Staging prostate cancer

Knowing the stage of your prostate cancer helps your treatment team to plan your treatment. Staging is based on the results of the tests you have had and describes the size of your cancer and if it has spread to other parts of your body.

 Prostate cancer may be:

• localised – confined to the prostate

• locally advanced – extended beyond the prostate to nearby areas

• advanced – spread to other parts of the body.

 While the Gleason score describes what the cancer looks like under the microscope, the stage of the cancer describes where the cancer is found. Staging is done using the TNM (tumour, node and metastases) system.

 Ko tā te kaute Gleason, he kōrero i te āhua o te matepukupuku i raro i te karu whārahi, ko tā te wāhanga taumata o te matepukupuku, he whakamārama i te wāhi kitea ai te matepukupuku. Whakamahia te wāhanga taumata mā te pūnaha TNM (tumour, node and metastases).


TNM staging of prostate cancer

The TNM system is used all over the world. It separately assesses the tumour (T), lymph nodes (N) and secondary cancer metastases (M).

 Prostate cancer stages:

 1.   Tumour (T) – the size of the primary cancer (tumour)



How far the cancer has spread


The cancer cannot be felt by the doctor or detected on ultrasound.


The doctor can feel the cancer but it does not appear to have spread beyond the prostate.


The cancer feels as though it has spread beyond the prostate into surrounding tissues.


The cancer has grown into surrounding organs such as the bladder or the rectum.

 staging 2  

staging 7



2. Lymph nodes (N) – the number of nearby lymph nodes that have cancer

NX – lymph nodes cannot be assessed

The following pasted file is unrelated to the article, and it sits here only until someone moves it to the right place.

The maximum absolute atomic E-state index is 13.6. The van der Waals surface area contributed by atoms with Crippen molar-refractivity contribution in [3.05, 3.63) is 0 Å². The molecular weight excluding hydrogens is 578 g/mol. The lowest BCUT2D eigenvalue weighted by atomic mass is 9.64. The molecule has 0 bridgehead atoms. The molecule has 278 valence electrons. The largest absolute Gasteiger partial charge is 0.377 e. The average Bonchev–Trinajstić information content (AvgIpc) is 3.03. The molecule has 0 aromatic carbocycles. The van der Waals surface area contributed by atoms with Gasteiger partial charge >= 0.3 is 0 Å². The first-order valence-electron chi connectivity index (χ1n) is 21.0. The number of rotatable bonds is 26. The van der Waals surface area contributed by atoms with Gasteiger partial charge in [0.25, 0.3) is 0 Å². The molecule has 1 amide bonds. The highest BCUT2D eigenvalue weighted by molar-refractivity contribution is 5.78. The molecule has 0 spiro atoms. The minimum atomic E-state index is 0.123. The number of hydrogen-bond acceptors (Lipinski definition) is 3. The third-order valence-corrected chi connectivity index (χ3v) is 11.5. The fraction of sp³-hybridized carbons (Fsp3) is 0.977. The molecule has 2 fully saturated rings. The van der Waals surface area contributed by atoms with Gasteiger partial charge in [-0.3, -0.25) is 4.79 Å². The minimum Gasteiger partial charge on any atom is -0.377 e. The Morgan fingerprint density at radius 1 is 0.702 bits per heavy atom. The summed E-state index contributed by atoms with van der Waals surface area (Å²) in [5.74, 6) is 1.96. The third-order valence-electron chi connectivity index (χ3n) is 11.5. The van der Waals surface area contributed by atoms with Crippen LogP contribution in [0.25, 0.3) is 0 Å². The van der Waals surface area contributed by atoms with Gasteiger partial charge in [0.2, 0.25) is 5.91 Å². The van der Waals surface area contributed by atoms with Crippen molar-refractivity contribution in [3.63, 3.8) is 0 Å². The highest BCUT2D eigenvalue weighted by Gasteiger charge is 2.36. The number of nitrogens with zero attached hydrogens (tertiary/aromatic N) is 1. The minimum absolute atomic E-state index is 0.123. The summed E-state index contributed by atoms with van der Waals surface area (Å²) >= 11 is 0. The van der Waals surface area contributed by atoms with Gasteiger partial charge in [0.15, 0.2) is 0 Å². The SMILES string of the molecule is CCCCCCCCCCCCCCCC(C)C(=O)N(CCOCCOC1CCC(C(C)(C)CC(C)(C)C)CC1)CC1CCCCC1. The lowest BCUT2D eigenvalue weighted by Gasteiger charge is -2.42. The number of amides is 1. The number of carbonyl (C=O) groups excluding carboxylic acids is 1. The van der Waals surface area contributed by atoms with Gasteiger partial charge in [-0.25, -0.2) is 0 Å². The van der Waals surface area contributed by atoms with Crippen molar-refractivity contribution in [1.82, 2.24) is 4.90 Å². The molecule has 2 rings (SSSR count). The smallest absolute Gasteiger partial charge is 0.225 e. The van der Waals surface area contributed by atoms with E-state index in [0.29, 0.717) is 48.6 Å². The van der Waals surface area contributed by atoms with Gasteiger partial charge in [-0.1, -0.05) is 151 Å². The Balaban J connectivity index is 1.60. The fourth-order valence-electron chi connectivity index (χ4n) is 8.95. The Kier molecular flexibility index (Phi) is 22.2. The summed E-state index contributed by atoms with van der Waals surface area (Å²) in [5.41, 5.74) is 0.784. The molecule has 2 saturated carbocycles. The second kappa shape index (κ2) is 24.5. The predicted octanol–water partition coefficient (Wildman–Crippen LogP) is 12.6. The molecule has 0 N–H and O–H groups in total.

N0 – nearby lymph nodes do not contain cancer cells.

N1 – there are cancer cells in the lymph nodes near the prostate.

 staging 4

3.Metastasis (M) – describes whether the cancer has spread to a different part of the body

M0 – the cancer has not spread to other organs.

M1 – the cancer has spread to other parts of the body beyond the pelvis.

staging 5


 questionsQuestions you might like to ask your treatment team

You may want to think about the questions you want to ask your treatment team before you see them. Think about asking:

  • how advanced and at what stage your prostate cancer might be
  • what treatment they might advise and why they advise that treatment
  • what other treatment choices you might have
  • what the risks and possible side-effects of each treatment might be
  • how long the treatment might take and if you might have to stay in hospital
  • how the treatment might be provided and when it will begin
  • what the cost might be if you are treated privately
  • if you will be able to continue working, and if not, when you might be able to return to work
  • how frequent your check-ups might be.


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